William Shakespeare wrote 38 plays — and perhaps a couple more for which there’s circumstantial historical evidence, but no surviving copies. The magnitude and influence of the Bard’s output, even if we leave aside the brilliance of his sonnets, cement his reputation as the single greatest writer the English-speaking world has produced. (Note to those who believe that Francis Bacon, Christopher Marlowe or other Elizabethan scribes penned some or all of the works: your arguments are compelling. They’re also wrong.) But as moving as Shakespeare’s plays can be when seen on stage, it’s arguably in the movies that the breadth of his genius is allowed its most vibrant, varied expression. Virtually every season brings a new film version of one (or more) of his comedies, histories and tragedies — from strictly literal costume dramas to radically updated adaptations that scandalize Shakespeare purists — and, every once in a while, breathe new life into the 400-year-old texts.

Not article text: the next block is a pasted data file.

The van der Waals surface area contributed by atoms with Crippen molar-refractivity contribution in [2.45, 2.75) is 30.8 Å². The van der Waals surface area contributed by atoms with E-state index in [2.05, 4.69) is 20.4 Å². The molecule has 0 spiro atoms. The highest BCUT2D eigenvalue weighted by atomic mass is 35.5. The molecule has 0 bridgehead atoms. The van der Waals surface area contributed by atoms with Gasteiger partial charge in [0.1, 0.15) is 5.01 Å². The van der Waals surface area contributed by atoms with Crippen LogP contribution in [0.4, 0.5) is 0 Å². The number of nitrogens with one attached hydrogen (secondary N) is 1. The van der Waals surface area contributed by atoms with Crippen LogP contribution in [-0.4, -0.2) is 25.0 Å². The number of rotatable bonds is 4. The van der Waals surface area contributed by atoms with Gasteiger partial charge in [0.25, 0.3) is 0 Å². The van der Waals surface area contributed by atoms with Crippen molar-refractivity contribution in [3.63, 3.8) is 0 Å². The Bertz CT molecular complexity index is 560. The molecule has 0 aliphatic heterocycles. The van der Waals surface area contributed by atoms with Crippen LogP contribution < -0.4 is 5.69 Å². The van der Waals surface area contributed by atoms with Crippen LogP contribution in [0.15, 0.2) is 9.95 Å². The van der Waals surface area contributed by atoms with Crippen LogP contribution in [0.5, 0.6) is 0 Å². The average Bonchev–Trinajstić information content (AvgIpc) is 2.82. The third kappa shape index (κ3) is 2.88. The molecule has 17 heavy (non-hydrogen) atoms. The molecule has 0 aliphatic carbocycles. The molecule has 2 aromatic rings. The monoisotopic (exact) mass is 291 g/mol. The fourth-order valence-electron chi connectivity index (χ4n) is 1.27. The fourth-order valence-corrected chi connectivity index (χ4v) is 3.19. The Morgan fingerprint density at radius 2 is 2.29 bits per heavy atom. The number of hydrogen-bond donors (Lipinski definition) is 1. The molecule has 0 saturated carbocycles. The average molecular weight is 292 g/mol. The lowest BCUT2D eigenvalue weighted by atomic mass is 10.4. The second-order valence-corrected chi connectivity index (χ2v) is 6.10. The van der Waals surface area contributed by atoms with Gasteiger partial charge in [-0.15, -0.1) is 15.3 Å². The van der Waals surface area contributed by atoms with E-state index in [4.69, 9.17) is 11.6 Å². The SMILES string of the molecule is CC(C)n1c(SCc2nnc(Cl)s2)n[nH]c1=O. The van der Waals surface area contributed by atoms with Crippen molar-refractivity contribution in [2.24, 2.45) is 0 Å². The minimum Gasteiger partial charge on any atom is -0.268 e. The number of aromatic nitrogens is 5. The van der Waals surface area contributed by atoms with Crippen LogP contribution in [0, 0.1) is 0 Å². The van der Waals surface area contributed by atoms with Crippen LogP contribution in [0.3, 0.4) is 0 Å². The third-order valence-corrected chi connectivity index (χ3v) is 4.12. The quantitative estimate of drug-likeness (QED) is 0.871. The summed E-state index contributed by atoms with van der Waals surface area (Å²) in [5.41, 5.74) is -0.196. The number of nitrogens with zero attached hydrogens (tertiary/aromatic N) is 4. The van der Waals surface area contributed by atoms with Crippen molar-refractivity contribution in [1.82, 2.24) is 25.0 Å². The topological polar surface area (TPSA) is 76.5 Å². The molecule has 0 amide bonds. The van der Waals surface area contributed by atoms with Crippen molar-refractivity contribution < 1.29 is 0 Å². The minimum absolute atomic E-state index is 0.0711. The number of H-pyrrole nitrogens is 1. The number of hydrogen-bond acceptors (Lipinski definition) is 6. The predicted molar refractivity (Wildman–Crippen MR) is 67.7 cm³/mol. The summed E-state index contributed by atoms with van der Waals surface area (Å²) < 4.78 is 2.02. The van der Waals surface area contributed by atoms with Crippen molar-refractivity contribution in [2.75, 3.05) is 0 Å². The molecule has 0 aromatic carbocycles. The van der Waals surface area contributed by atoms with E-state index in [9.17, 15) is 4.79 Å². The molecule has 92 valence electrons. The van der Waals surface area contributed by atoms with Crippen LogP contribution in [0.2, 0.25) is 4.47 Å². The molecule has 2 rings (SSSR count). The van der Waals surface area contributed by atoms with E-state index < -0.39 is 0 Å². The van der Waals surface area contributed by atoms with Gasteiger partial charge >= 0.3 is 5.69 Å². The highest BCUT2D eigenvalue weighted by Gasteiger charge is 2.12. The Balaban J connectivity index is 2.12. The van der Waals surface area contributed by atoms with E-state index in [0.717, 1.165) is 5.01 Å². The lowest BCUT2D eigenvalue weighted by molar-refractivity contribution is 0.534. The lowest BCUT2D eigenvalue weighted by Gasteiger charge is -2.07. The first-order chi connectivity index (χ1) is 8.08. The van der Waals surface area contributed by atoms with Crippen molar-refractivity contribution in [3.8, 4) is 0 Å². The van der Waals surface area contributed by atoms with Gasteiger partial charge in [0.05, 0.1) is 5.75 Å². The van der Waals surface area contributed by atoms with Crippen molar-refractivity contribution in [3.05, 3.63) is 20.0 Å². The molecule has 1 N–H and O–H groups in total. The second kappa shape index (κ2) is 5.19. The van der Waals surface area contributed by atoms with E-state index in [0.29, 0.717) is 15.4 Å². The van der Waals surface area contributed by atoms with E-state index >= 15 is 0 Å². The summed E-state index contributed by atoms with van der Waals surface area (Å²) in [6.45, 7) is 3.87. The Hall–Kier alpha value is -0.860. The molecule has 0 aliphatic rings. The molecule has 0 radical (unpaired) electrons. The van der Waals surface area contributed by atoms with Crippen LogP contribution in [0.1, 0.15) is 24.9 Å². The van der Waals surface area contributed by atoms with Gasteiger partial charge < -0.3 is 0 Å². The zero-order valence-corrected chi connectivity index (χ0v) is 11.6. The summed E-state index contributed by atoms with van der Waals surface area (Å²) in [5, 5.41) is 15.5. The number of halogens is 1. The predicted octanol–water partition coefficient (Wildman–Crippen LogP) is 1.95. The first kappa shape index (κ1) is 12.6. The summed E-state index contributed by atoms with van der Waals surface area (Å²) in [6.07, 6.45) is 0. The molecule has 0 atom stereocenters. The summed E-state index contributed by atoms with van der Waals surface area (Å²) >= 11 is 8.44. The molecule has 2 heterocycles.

The most recent of these films, Joss Whedon’s low-budget, marvelously paced (108 minutes!) Much Ado About Nothing, is notable not only for the frugality of its execution — it was shot in 12 days, in black and white, at Whedon’s Santa Monica home.
Here, in light of Whedon’s bold foray into the genre, TIME counts down the 10 greatest Shakespeare films of all time. And for those who disagree? At the risk of butchering one of the Bard’s greatest lines: Speak what you feel, folks, not what you ought to say … in the comments.
Next Richard III (1995)